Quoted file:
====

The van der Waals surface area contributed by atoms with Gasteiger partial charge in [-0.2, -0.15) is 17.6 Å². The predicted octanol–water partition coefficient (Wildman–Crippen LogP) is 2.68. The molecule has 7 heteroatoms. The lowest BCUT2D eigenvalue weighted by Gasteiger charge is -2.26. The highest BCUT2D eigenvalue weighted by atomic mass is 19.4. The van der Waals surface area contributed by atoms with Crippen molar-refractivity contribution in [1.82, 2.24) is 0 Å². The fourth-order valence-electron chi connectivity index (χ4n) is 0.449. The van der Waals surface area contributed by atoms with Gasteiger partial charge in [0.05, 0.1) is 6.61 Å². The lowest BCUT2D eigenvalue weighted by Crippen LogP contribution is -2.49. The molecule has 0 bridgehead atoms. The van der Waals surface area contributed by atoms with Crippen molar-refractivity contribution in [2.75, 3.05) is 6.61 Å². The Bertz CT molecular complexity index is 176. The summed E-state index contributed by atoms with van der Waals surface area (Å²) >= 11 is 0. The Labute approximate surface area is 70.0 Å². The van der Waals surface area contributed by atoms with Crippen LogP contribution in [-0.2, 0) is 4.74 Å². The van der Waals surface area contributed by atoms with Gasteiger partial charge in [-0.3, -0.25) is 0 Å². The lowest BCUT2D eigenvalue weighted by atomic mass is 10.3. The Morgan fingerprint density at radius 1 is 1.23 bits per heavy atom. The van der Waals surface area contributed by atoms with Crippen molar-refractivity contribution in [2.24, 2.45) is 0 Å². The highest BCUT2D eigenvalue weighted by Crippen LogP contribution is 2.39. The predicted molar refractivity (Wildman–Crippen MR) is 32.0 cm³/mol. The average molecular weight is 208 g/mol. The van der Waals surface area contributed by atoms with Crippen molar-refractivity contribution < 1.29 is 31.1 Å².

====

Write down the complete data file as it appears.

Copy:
The van der Waals surface area contributed by atoms with Gasteiger partial charge in [-0.2, -0.15) is 17.6 Å². The predicted octanol–water partition coefficient (Wildman–Crippen LogP) is 2.68. The molecule has 7 heteroatoms. The lowest BCUT2D eigenvalue weighted by Gasteiger charge is -2.26. The highest BCUT2D eigenvalue weighted by atomic mass is 19.4. The van der Waals surface area contributed by atoms with Crippen molar-refractivity contribution in [1.82, 2.24) is 0 Å². The fourth-order valence-electron chi connectivity index (χ4n) is 0.449. The van der Waals surface area contributed by atoms with Gasteiger partial charge in [0.05, 0.1) is 6.61 Å². The lowest BCUT2D eigenvalue weighted by Crippen LogP contribution is -2.49. The molecule has 0 bridgehead atoms. The van der Waals surface area contributed by atoms with Crippen molar-refractivity contribution in [2.75, 3.05) is 6.61 Å². The Bertz CT molecular complexity index is 176. The summed E-state index contributed by atoms with van der Waals surface area (Å²) >= 11 is 0. The Labute approximate surface area is 70.0 Å². The van der Waals surface area contributed by atoms with Crippen LogP contribution in [-0.2, 0) is 4.74 Å². The van der Waals surface area contributed by atoms with Gasteiger partial charge in [-0.3, -0.25) is 0 Å². The lowest BCUT2D eigenvalue weighted by atomic mass is 10.3. The Morgan fingerprint density at radius 1 is 1.23 bits per heavy atom. The van der Waals surface area contributed by atoms with Crippen molar-refractivity contribution in [2.24, 2.45) is 0 Å². The highest BCUT2D eigenvalue weighted by Crippen LogP contribution is 2.39. The predicted molar refractivity (Wildman–Crippen MR) is 32.0 cm³/mol. The average molecular weight is 208 g/mol. The van der Waals surface area contributed by atoms with Crippen molar-refractivity contribution < 1.29 is 31.1 Å².